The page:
Piñera and the World Bank Support HidroAysén
As I get ready to head up to Nevada City, CA for screenings of Patagonia Rising at the Wild & Scenic Film Festival today, I can't help but reflect on the current state of the campaign to protect Patagonia from the HidroAysén dams and transmission lines.
The Supreme Court of Chile heard the case against HidroAysén on Friday December 23, 2011. A verdict is expected sometime this month, although the court could be sneaky and issue their ruling in February, when everyone in Chile is on vacation (think August in Europe and the US), and the likelihood of mass protests would be at its lowest. Once the court rules, the Council of Ministers will issue their opinion on the matter. Since this is a part of the new legislation from 2010, no one is quite sure what to expect from the Council of Ministers, and what kind of weight their opinion will have in the matter.
HidroAysén has pushed back the date for turning in the transmission line EIA yet again, now saying they will likely submit it in June of 2012.
President Piñera has taken the politically risky stance of strongly coming out in favor of HidroAysén. He also weakened his energy efficiency goals for Chile from 20% to 12% by 2020. Piñera stated his clear support for installing more dams - big and small - in Chile, especially in the Aysén region of Patagonia. While hydroelectricity currently accounts for 34% of Chile's energy, he hopes to increase this to 40-50% in 20 years, and says that developing hydroelectricity is a priority. Not surprising, but disappointing nonetheless.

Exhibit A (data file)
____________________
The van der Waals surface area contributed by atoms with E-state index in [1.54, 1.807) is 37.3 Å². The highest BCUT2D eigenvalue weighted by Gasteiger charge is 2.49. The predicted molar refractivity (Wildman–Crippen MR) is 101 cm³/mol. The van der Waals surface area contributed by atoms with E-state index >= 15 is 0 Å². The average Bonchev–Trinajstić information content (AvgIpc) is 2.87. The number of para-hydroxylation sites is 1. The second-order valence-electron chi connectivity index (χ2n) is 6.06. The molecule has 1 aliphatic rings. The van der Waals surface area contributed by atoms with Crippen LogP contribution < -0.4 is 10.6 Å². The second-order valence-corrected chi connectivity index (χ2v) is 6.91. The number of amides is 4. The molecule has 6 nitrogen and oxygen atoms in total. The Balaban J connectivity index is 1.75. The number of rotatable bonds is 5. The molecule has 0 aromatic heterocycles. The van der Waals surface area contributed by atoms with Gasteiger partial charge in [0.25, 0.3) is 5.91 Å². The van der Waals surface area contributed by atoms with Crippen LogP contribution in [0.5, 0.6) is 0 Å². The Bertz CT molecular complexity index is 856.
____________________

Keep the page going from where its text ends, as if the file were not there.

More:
In a further blow to the campaign to protect Patagonia from destructive big dams, the World Bank this week is greenwashing big hydro dams in Chile - and HidroAysén in particular - as part of the "solution" to Chile's need for more energy in a time of climate change. I guess the World Bank didn't get the memo that hydropower isn't as clean as they think . . .A River Runs Through Us - our short film on the international movement to protect rivers and communities from destructive big dams; Patagonia Rising - a feature-length documentary about the campaign to stop HidroAysén; and Los Escualos - a short film about a kayak school in Cochrane, Patagonia that is using kayaking to teach local youth about the beauty and importance of their Baker River. You can watch a shortened version of Los Escualos in English or Spanish.